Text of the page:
Mount Vernon News
 
 

By Mount Vernon News
December 19, 2013 11:01 am EST

 

MOUNT VERNON — On Nov. 21 a fire destroyed the home of Vicky Galle and her family. In the weeks that have passed since the fire, the family has received an outpouring of support and love in response to a devastating event. Vicky Galle and Shawn Phillips, along with their children Tre Phillips, 11, Tori Galle, 22, and Joe Galle, 24, have been making the best of the situation since the fire, which occurred a few days before Thanksgiving.

The Galle and Phillips family said that they have received a “huge outpouring of love” from the Mount Vernon community — donations of clothes, money, food, toys, goods for the animals and more. Vicky said a large number of young people came out to assist with anything the family needed.

“People brought things that I needed that I didn’t know I needed. I couldn’t probably even think for 10 days. We lost everything; you don’t know how grateful I am,” Vicky told the News.

Right after the fire, she said that the Utica Fire Department were “angels” to her and her family.

The community has indeed followed up with a positive response as many businesses, individuals, groups and even youth have given all they can to help the family out.

Todd Gregory of G&G Feed Supply said that after a brief encounter with Joe Galle while purchasing paint for the feed supply store, Gregory and business partner Jeff Gore, “felt the need to donate some feed to them for the animals as the cold was coming in.” Gregory added that Gore, who knows Vicky, knew of her “situation.” Gregory said they donated some clothing items for the youngest child, Tre.

“It was just something to help out; I hope someone would do the same for me,” said Gregory.

Darcie Litton, account manager at Dumbaugh Insurance, is Vicky Galle’s agent and knew of the fire from the beginning. Litton, as well as roughly the whole staff of Dumbaugh Insurance in Mount Vernon, were present with Galle after the fire was put out, as well as the day after.

“I think that’s a step that is expected of any agent to do that,” said Litton. “We were happy to be there, certainly in her time of need. It’s important to know that you have that support when your whole world is falling apart.”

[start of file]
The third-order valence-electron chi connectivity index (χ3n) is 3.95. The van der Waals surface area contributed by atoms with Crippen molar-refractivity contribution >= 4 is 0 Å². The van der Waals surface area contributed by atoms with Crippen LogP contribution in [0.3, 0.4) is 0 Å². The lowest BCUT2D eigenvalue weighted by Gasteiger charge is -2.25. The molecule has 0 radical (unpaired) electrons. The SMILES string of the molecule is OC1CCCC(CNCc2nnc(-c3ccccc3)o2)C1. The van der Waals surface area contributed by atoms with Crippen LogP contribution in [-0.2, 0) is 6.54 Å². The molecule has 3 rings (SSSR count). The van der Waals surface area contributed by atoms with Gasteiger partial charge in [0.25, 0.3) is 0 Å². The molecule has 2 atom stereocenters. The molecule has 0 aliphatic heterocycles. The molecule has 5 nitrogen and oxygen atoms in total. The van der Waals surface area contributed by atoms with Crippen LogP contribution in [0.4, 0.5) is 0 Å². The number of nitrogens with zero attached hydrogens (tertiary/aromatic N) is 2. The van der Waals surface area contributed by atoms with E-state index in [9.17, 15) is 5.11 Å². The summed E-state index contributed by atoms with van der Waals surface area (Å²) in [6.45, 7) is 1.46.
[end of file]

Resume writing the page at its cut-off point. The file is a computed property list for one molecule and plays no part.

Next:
“We were just doing our job as far as I’m concerned; the major thing here was that I truly did care. I’ve cried tears over this for her. It’s serious — I don’t know how anybody could see another person go through this and not have compassion and sympathy,” said Litton.

John Dumbaugh of Dumbaugh Insurance was at the scene of the fire alongside Galle and Litton.

“For us we just feel that it’s the job, it’s what we do — to be there for them and to help them recover from it,” said Dumbaugh.

“We also try to learn and to improve from each claim we have and how we can help the next person a little bit better,” said Dumbaugh.

He added that in the next experience they might try to move the homeowner’s items to a temporary storage unit for safety, which would be beneficial.

“We would certainly have a storage facility on speed dial and to help them move their stuff,” said Dumbaugh. “Each claim is different, you try to figure out what they need and help them expedite everything as fast as humanly possible.”

Dan Stephens of Danny Stephens Construction said they helped out the Galle and Phillips family as well. Stephens said they organized a group of people to “do the water and sewer and electric” for the “temporary home” that the family is in.

“I know we had to get electric out to the barn for the animals she has out there. They also needed heat and needed water,” said Stephens. As for the next step in the rebuild, Stephens said “we’re getting a draftsman in to draw up the new property as long as the insurance company goes ahead.”

“The rebuild could take up to six months, once we get started. Hopefully, we can get moving on it pretty quickly,” said Stephens.

While the Galle and Phillips family were getting things situated for a temporary home, they stayed at Comfort in Mount Vernon. Vicky said she was amazed with all the business had done for their family, especially Dorothy Krempel, front desk agent at the Comfort Inn.

“I got together some of my daughter’s friends and just gave her some things that we didn’t need anymore,” said Krempel. “She was in need so we pitched in and did what we could.”

In addition Krempel said she has a friend with a business who set out a basket to collect some funds as well as to “get together some clothes for their kids.”

“We just tried to be there for her if she needed anybody, just trying to take care of each other. We just try to help out anybody in need — a pay it forward type of thing,” said Krempel.

“I’m amazed at Mount Vernon. I’ll never look at it the same. Mount Vernon is special; people need to realize that and be thankful,” said Vicky.


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